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OKLAHOMA CITY – Bad weather moved into the Ohio River Valley on Tuesday after a series of powerful storms hit the Plains, including tornadoes that destroyed homes and left two people dead in Oklahoma.
National Weather Service meteorologist Rick Smith said Tuesday's risk was not as great as it was Monday, when about two dozen tornadoes were reported across six states. But communities along the Ohio River saw strong storms, and tornadoes were reported in southern Illinois and western Kentucky.
Kentucky State Police said in a statement that at least 10 people were hurt and an unknown number of homes and businesses were damaged when a tornado tracked across Graves County in the western part of the state Tuesday afternoon.
The statement said the tornado traveled into the city of Mayfield, causing "significant" damage to homes and businesses. Those hurt had injuries that were not life-threatening, according to the statement.
State Police were also responding Tuesday evening to another apparent tornado near the Trigg and Christian County line. Some structural damage to barns was reported.
The National Weather Service said at least one tornado also touched down in southern Illinois' Pope County, but there were no reports of injuries or damage.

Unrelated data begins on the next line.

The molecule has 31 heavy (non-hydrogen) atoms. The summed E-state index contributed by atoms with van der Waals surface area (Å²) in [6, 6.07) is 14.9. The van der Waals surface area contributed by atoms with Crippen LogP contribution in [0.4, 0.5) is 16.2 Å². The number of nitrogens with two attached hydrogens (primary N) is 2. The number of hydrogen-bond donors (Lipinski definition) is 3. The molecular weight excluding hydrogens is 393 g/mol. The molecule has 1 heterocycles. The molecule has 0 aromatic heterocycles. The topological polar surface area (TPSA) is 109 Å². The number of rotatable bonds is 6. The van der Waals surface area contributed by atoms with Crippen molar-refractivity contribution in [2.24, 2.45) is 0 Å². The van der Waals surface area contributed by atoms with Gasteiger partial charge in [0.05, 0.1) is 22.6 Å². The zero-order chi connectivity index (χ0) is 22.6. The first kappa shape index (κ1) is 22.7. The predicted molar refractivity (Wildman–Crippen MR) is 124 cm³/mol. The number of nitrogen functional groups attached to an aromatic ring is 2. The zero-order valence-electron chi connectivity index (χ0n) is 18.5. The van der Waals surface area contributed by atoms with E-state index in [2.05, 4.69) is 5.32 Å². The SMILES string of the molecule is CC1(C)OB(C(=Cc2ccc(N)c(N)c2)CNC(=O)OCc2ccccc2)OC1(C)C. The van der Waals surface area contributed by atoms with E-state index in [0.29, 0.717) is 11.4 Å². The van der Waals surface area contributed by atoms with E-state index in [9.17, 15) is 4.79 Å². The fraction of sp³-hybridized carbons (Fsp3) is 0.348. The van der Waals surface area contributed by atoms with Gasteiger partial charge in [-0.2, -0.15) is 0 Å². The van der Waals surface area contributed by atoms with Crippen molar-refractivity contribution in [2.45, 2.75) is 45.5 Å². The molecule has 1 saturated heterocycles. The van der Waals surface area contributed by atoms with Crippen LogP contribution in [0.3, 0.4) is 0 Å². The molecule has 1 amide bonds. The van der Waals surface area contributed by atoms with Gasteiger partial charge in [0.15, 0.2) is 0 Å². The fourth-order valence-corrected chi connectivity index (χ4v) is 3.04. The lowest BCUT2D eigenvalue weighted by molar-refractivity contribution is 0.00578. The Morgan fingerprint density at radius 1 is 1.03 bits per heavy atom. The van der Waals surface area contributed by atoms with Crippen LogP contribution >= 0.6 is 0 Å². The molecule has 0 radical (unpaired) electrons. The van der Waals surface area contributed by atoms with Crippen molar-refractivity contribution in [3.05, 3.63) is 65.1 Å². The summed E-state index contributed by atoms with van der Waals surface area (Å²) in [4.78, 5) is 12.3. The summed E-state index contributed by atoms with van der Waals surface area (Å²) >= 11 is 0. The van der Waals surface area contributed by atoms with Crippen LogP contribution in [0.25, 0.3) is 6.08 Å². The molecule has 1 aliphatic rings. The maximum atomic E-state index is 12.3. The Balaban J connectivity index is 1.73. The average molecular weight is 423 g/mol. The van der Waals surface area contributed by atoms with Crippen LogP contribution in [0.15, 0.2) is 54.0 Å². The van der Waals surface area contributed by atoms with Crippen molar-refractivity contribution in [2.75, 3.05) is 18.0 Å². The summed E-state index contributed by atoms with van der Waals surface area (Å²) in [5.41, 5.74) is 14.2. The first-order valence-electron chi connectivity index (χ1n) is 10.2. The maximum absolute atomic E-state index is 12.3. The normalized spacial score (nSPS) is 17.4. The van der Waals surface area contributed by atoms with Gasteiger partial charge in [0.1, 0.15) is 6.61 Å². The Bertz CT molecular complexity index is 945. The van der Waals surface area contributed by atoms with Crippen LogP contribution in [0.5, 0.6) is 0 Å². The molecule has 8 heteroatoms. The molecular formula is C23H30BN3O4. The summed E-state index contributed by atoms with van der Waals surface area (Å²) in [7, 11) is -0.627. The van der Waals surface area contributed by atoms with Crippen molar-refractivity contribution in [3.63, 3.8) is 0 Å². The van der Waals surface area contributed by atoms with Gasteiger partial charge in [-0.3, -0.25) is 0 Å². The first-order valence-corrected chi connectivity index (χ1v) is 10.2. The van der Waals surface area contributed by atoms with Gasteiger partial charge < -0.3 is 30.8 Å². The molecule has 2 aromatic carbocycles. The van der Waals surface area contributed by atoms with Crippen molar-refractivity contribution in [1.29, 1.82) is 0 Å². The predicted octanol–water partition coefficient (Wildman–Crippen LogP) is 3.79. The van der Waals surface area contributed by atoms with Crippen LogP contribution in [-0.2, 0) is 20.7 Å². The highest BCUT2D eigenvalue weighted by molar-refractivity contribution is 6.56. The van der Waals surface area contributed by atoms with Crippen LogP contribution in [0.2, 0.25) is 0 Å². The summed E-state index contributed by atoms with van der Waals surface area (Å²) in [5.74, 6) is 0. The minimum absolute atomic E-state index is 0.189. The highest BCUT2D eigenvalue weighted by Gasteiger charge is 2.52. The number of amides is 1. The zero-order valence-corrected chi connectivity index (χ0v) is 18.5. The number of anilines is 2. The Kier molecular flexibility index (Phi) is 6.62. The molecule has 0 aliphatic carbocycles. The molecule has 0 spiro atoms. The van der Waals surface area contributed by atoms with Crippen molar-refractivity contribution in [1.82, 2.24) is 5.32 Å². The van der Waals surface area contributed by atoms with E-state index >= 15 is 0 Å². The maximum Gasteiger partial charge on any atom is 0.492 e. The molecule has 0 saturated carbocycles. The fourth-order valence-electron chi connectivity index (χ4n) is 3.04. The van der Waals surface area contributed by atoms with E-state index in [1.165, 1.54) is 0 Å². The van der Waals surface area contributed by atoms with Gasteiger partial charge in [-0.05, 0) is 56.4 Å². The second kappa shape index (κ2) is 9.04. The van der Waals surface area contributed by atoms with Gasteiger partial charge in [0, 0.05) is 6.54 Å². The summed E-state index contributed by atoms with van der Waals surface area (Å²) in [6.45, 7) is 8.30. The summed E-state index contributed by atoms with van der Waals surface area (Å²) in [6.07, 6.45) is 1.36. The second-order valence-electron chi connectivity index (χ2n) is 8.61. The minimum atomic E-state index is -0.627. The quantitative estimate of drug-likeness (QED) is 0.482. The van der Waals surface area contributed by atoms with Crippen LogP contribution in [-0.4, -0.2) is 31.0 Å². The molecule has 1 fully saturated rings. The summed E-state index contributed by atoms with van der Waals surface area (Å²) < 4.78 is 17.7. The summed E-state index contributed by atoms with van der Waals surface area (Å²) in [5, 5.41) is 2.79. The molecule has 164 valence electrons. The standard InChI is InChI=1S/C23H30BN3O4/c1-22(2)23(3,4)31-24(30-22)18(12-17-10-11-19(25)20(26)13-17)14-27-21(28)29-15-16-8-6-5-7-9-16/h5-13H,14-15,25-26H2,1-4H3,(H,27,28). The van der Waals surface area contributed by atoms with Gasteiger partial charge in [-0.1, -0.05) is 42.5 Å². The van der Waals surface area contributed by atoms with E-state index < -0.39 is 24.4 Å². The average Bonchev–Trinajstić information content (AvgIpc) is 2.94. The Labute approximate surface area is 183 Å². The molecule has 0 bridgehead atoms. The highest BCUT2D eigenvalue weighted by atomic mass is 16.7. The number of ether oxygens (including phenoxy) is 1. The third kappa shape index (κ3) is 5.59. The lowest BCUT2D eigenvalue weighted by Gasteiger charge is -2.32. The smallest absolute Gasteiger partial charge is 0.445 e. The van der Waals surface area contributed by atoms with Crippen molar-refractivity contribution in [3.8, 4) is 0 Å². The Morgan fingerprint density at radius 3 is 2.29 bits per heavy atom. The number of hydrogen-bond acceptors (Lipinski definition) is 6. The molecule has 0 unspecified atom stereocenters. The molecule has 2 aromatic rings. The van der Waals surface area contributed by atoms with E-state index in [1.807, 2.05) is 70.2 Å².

A separate system was poised to move through north Texas, including the Dallas-Fort Worth area, while another storm system should bring storms to the area from north Texas to near St. Louis on Wednesday.
In southern Oklahoma, crews were assessing damage from a tornado a day earlier blamed for two deaths that sliced through two counties at speeds of between 135 mph and 165.
"There's a home where basically there's no walls left," Smith, the meteorologist, said. "Everything that used to be the home is just a pile of rubble, so there's no roof, there's no walls — there's just kind of the foundation where the home used to be."
Oklahoma emergency officials said two 76-year-old men were found dead after Monday's storms, one near Wynnewood and another about 35 miles away near Connerville. The medical examiner's office said it was conducting autopsies to determine how the men died.
Smith said the damage measured in Garvin and Murray counties was consistent with at least an EF3 tornado, a category of tornadoes that are capable of stripping the outer walls from even well-made homes. That storm, caught on video by several storm chasers, appeared white against the dark clouds of a supercell storm.
The Storm Prediction Center said it received about two dozen reports of tornadoes on Monday from parts of Oklahoma, Arkansas, Kansas, Nebraska, Iowa and Illinois.